DETROIT -- X-Men mutant hero Wolverine wants the new Mazda sports car. Lara Croft has traded in her Land Rover Defender for a Jeep Wrangler. Hummer driver Arnold Schwarzenegger jumps into a Toyota pickup in the new Terminator movie.
Not to be outdone, "The Matrix Reloaded," which opens Thursday, puts both good guys and bad guys into GM cars. The futuristic action movie features a nearly 15-minute-long highway chase with a black Cadillac Escalade EXT pickup truck in pursuit of a silver Cadillac CTS sedan.
The summer movie season has gotten as big for carmakers as it is for Hollywood studios. The car chase, always a critical element in blockbuster movies, is becoming essential for the auto industry as well.
"Think about what that (car chase) would cost you for the same type of exposure on TV, with that kind of audience size, for 15 minutes," said Wes Brown, an analyst with the consulting and consumer research firm Nextrend.
General Motors said it didn't pay the Warner Brothers studio to use the Cadillacs, but it did incur the major expense of custom-building 24 Cadillacs for the movie, making it the automaker's largest product placement in its history.
AOL gets a payback because GM puts its huge advertising muscle into car promotions that feature the Matrix movie. A growing trend in the industry, GM began the "co-promotion" by running print ads and special pullout sections in major newspapers on Wednesday featuring the Cadillacs and the movie.
Mary Moore, manager of Cadillac product promotions and marketing, said getting her cars into Reloaded, the sequel to the 1999 hit "The Matrix", could change perceptions of Cadillac as being "a little stodgy," even if movie viewers don't rush out to car lots on the way home from the show.
"It's important for Cadillac to get in front of audiences that are not going to go down to a dealership and see it," she told Reuters. "They might not be able to afford a Cadillac right now, but we still want to put that in their mind." The average age of a current Cadillac owner is about 59.
Cars have played a role since the earliest days of film, but a growing number of automakers are using movies to launch new vehicles or show off their attributes.
In "X2: X-Men United," lead mutant Wolverine scans a garage full of import sports cars before picking the new Mazda RX-8 from the bunch to make an escape.
The scene is brief, but clearly displays the Mazda badge, and the sports car's unusual rear doors, which open backward for easy access to the rear seats. The RX-8 goes on sale in the United States in July.
"It is a short onscreen role, but it fits our needs," said Mazda Motor Corp. spokesman Jeremy Barnes. Since "X2" debuted earlier this month, Mazda has received calls from consumers hoping to order the slightly mutated RX-8 and its accessories, Barnes said.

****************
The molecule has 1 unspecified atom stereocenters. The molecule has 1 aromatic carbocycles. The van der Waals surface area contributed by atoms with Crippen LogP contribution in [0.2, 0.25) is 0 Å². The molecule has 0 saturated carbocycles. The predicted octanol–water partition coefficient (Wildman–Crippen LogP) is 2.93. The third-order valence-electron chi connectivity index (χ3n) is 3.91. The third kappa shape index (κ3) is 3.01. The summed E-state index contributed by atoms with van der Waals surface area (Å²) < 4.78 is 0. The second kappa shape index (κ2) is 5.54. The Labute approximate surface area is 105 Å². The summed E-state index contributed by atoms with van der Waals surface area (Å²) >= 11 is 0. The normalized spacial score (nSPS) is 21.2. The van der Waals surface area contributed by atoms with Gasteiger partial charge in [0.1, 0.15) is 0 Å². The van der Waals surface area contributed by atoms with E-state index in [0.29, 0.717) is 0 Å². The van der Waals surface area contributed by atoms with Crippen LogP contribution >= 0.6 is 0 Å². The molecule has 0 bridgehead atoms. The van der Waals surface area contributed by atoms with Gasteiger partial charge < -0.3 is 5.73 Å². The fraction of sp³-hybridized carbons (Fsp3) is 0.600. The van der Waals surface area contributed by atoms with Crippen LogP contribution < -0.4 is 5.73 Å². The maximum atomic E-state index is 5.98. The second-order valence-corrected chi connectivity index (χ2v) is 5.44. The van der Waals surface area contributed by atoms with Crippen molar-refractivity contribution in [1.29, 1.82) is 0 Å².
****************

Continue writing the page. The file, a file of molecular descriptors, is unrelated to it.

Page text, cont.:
"2 Fast 2 Furious", the sequel to the street-racing hit "The Fast and the Furious", features a slew of souped-up sports cars from a variety of manufacturers, which could give a lift to the entire industry.
"They're not sitting there selling anything. That can be extremely effective with a younger crowd," Nextrend's Brown said.
Some brands show up in unexpected places in the movies. Arnold Schwarzenegger is usually associated with Hummer; he was one of the first owners of the brawny sport utility vehicles. But in "Terminator 3: Rise of the Machines" he's behind the wheel of the new Toyota Tundra crew cab pickup truck. The largest truck ever from Toyota Motor Corp. goes on sale this fall.
A spokesman for GM, which owns the Hummer brand, said the automaker discussed using a Hummer in the movie with Warner Brothers, but the costs were prohibitive and the automaker had not built any of its new Hummer H2s yet.
In the 1999 hit "Lara Croft: Tomb Raider", actress Angelina Jolie drove a Land Rover Defender. In the sequel "Lara Croft Tomb Raider: The Cradle of Life", which opens July 25, the heroine parachutes into a moving Jeep Wrangler Rubicon, takes the wheel, and drives off across the desert in search of a lost relic. Ford Motor Co.'s Land Rover passed on the sequel.
Jeff Bell, vice president of the DaimlerChrysler AG's Jeep division, said that auto marketers need to learn the art of casting as they push their cars for movie roles. It was important for the Jeep to be believable as the vehicle of choice for a British archeologist, Bell said.
"This is a different type of thing than just, 'Oh, Halle Berry drove up in some vehicle outside of some kind of igloo'," he added, referring to the Ford Thunderbird that Berry's character Jinx drove in the last fall's James Bond movie "Die Another Day".